Alvin D. Crawford, Plaintiff-appellant, v. Secretary of Health and Human Services, Defendant-appellee, 54 F.3d 776 (6th Cir. 1995)Annotate this Case
May 17, 1995
Before: CONTIE, MILBURN and SILER, Circuit Judges.
Alvin D. Crawford appeals a district court order affirming the Secretary's denial of his applications for social security disability benefits and supplemental security income (SSI) benefits. The parties have waived oral argument and this panel unanimously agrees that oral argument is not needed. Fed. R. App. P. 34(a).
Crawford filed applications with the Secretary, seeking social security and SSI benefits. Crawford alleged that he suffered headaches, back pain, and alcoholism. Following a hearing, the administrative law judge (ALJ) determined that Crawford was not disabled because he had the residual functional capacity to perform a significant number of jobs in the regional and national economy. Upon review, the Appeals Council affirmed the ALJ's determination. Crawford then filed a complaint seeking judicial review of the Secretary's decision. The district court remanded the case to the Secretary for further consideration. Upon remand, the ALJ reconsidered Crawford's case and again concluded that he was not disabled. The Appeals Council affirmed this determination. Crawford again sought judicial review of the Secretary's decision. The district court concluded that the Secretary's decision was supported by substantial evidence and granted summary judgment for the defendant. Crawford has filed a timely appeal.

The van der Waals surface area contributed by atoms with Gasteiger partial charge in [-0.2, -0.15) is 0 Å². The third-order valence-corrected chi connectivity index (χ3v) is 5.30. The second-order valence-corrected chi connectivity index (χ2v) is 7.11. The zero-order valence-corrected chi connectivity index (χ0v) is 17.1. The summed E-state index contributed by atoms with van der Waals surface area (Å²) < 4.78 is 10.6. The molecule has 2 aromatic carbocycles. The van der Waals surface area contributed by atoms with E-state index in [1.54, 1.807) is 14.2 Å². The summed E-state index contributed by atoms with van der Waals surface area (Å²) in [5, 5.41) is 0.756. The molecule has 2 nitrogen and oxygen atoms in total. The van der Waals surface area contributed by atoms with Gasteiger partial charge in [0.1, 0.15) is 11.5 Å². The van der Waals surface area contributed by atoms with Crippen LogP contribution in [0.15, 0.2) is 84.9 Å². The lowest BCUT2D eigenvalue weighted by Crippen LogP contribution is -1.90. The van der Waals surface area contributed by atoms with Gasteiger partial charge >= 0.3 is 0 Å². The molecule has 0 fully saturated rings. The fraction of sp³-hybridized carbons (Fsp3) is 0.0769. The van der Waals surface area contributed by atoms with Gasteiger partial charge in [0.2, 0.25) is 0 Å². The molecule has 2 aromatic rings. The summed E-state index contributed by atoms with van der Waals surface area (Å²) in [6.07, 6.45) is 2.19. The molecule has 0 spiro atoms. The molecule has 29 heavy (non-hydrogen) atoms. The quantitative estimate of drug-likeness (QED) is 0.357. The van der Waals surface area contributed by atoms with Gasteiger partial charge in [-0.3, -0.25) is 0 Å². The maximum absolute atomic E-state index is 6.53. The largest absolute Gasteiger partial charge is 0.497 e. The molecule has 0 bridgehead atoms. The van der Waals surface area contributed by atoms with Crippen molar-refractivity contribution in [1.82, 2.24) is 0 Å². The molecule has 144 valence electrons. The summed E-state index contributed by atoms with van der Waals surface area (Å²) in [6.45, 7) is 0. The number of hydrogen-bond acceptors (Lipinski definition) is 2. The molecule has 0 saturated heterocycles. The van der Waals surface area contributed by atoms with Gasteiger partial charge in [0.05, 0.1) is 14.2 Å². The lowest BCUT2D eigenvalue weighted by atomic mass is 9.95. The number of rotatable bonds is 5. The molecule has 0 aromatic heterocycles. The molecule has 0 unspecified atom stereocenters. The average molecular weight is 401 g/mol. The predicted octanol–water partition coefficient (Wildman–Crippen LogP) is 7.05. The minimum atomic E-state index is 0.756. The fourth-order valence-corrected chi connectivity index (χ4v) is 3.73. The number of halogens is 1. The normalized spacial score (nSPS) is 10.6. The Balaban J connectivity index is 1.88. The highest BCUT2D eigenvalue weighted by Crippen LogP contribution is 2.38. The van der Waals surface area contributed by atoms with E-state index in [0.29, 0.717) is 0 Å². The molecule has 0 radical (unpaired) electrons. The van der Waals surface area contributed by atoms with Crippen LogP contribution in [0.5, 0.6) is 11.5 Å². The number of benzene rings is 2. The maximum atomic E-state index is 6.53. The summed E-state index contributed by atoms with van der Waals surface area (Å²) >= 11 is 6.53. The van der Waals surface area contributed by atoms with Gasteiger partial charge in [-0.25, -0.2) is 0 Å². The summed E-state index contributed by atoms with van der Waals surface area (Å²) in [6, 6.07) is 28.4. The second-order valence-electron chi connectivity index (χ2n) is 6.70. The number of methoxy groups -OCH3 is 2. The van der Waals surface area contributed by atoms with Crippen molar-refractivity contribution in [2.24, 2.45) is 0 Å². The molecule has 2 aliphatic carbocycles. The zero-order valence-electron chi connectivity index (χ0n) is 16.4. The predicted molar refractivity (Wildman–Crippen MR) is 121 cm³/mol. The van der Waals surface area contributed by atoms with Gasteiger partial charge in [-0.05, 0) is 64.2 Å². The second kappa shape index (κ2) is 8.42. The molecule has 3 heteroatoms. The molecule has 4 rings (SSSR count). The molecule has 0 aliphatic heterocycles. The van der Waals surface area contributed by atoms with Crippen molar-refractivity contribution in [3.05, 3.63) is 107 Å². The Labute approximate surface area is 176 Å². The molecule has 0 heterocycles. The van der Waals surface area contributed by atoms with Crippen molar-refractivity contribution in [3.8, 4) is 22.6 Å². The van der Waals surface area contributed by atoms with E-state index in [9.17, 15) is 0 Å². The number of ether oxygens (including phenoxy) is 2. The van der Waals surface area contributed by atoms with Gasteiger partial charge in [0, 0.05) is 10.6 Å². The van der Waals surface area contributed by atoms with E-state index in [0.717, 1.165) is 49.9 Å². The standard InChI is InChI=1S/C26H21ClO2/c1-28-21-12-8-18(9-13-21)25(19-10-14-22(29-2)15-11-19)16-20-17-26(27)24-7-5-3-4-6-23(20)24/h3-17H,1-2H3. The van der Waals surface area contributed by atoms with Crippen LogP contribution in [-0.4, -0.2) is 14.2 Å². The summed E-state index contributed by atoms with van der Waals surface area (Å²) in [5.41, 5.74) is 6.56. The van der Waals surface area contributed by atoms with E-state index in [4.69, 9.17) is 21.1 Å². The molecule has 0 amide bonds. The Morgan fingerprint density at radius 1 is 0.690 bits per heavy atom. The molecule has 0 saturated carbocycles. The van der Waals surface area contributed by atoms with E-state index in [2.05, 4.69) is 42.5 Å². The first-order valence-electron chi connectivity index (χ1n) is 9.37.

Upon review, we determine that substantial evidence exists to support the Secretary's decision. See Brainard v. Secretary of Health and Human Servs., 889 F.2d 679, 681 (6th Cir. 1989) (per curiam). Crawford has not met his burden of showing that he meets the requirements of 20 C.F.R. Part 404, Subpart P, Appendix 1, Sec. 12.00 et seq. See Evans v. Secretary of Health and Human Servs., 820 F.2d 161, 164 (6th Cir. 1987) (per curiam). The testimony of the vocational expert constitutes substantial evidence to support the Secretary's finding that Crawford is capable of performing other jobs in the regional and national economy and therefore is not disabled. See Bradford v. Secretary of Health and Human Servs., 803 F.2d 871, 874 (6th Cir. 1986) (per curiam). Further, Crawford is not disabled by his alcoholism because it does not seriously interfere with his normal day-to-day activities. See LeMaster v. Secretary of Health and Human Servs., 802 F.2d 839, 842 (6th Cir. 1986) (per curiam). The ALJ properly concluded that Crawford's claims were not credible. See Siterlet v. Secretary of Health and Human Servs., 823 F.2d 918, 920 (6th Cir. 1987) (per curiam). Lastly, Crawford's allegations of bias on the part of the ALJ are without merit. See Liteky v. United States, 114 S. Ct. 1147, 1157 (1994).
Accordingly, we affirm the district court's judgment.